You are solely responsible for your comments and by using TribLive.com you agree to our Terms of Service.
We moderate comments. Our goal is to provide substantive commentary for a general readership. By screening submissions, we provide a space where readers can share intelligent and informed commentary that enhances the quality of our news and information.
While most comments will be posted if they are on-topic and not abusive, moderating decisions are subjective. We will make them as carefully and consistently as we can. Because of the volume of reader comments, we cannot review individual moderation decisions with readers.
We value thoughtful comments representing a range of views that make their point quickly and politely. We make an effort to protect discussions from repeated comments either by the same reader or different readers.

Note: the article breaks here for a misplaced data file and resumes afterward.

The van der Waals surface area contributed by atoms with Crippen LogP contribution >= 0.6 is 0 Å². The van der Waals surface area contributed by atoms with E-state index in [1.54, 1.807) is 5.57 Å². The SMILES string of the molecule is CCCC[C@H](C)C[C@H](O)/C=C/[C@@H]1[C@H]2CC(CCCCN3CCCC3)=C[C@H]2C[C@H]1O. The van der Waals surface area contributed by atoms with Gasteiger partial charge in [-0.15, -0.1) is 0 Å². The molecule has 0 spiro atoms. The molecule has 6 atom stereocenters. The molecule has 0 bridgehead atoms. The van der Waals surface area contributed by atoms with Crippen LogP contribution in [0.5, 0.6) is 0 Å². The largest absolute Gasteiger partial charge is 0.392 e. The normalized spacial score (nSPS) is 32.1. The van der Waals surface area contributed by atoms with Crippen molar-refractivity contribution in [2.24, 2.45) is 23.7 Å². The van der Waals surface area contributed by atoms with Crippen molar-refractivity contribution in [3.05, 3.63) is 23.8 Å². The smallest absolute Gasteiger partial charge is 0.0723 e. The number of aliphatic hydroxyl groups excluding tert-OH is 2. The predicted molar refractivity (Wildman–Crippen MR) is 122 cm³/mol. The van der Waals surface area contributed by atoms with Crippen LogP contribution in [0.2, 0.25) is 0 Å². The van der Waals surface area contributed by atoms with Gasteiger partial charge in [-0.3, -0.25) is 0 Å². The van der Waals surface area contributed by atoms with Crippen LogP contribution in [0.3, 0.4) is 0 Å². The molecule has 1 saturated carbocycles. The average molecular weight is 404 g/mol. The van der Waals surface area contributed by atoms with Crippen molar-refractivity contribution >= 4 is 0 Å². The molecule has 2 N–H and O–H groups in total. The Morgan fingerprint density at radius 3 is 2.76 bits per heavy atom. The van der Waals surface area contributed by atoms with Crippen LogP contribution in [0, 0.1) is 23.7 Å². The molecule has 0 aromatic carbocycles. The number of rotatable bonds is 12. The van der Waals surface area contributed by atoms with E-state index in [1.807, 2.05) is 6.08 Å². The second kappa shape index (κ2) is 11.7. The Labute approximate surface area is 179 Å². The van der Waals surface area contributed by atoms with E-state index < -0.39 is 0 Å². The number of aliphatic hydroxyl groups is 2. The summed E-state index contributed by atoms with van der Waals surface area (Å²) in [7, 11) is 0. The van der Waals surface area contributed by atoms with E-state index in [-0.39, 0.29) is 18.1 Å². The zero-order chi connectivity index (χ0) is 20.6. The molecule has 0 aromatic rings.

We follow the same standards for taste as the daily newspaper. A few things we won't tolerate: personal attacks, obscenity, vulgarity, profanity (including expletives and letters followed by dashes), commercial promotion, impersonations, incoherence, proselytizing and SHOUTING. Don't include URLs to Web sites.
We do not edit comments. They are either approved or deleted. We reserve the right to edit a comment that is quoted or excerpted in an article. In this case, we may fix spelling and punctuation.
We welcome strong opinions and criticism of our work, but we don't want comments to become bogged down with discussions of our policies and we will moderate accordingly.
We appreciate it when readers and people quoted in articles or blog posts point out errors of fact or emphasis and will investigate all assertions. But these suggestions should be sent via e-mail. To avoid distracting other readers, we won't publish comments that suggest a correction. Instead, corrections will be made in a blog post or in an article.
- More than a dozen roads in Jeannette paving program
- Raible takes on new role at McKee K-8
- Jeannette resident spent years organizing city’s annual Community Days festival
- Bushy Run woman’s gardening a positive impact at home, throughout community
- Sacred Heart continues Jubilee celebrations